Social media and land trusts

Land conservation organizations are no different than any other businesses that hope to grow their customer or client base, and just like businesses, land trusts have several items in their tool kits for outreach. One of these tools is social media.

Social media is not just for the young anymore; it's now mainstream. It is therefore not an option to skip the use of this tool when reaching out to members of the community. Apps are used to attract people of all ages to the land.

In addition to Facebook and Instagram, Solano Land Trust uses Meetup and Eventbrite to get the word out about special events, volunteer opportunities, and hikes.

“Using smartphone apps is a way to capitalize on connecting people looking for connection,” says community engagement assistant Deanna Chedsey. “Using these tools have increased visitor turnout, especially by people who are new to Solano Land Trust. They allow us to cast a wider net."

Meetup is a platform for different types of groups to promote activities and events that are categorized by interest area. From hiking to kiting, it’s an online gathering place for people to hear about events and activities related to things they like to do. Solano Land Trust attracts people who like to hike, bike, volunteer or search for wildflowers and birds.

“Meetup helps people engage with their community, meet new friends, and get outside of their bubble world,” says Chedsey. “It provides a way to make friends, put down roots in a community, and get yourself out there. And it’s low pressure. Everyone is taking the risk of being the new person in the group.”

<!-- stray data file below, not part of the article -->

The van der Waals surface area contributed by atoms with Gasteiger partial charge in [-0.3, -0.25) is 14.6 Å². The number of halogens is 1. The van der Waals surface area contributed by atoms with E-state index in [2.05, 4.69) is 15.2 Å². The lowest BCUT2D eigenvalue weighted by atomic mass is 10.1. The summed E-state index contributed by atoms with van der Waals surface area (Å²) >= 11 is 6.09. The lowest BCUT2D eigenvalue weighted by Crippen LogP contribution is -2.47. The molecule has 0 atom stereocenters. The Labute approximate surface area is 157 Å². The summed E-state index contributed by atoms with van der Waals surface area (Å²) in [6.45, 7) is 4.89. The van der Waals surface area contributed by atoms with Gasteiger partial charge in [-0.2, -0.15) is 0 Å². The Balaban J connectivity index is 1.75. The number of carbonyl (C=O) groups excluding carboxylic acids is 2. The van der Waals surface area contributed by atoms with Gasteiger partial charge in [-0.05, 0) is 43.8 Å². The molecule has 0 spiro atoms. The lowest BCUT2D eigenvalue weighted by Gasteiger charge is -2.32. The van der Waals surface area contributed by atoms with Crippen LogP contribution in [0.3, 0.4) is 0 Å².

Eventbrite is an online calendar listing for events. When Solano Land Trust lists an event, it shows up on a web search such as, “Events near me this weekend.”

These apps reach beyond the individuals who show up for an event. “Even if someone reads about the event and decides they can’t go, that’s still one more person who knows about us, our land, and our mission to protect and share it,” adds Chedsey. 

We know that to encourage more people to enjoy our lands and attend our events, we must stay relevant and communicate with our audience from many angles. When we think about who will care for this land in the future, we hope we are doing a pretty good job of connecting all generations to the importance of land conservation. (Photo courtesy of Deanna Chedsey. June 2018.)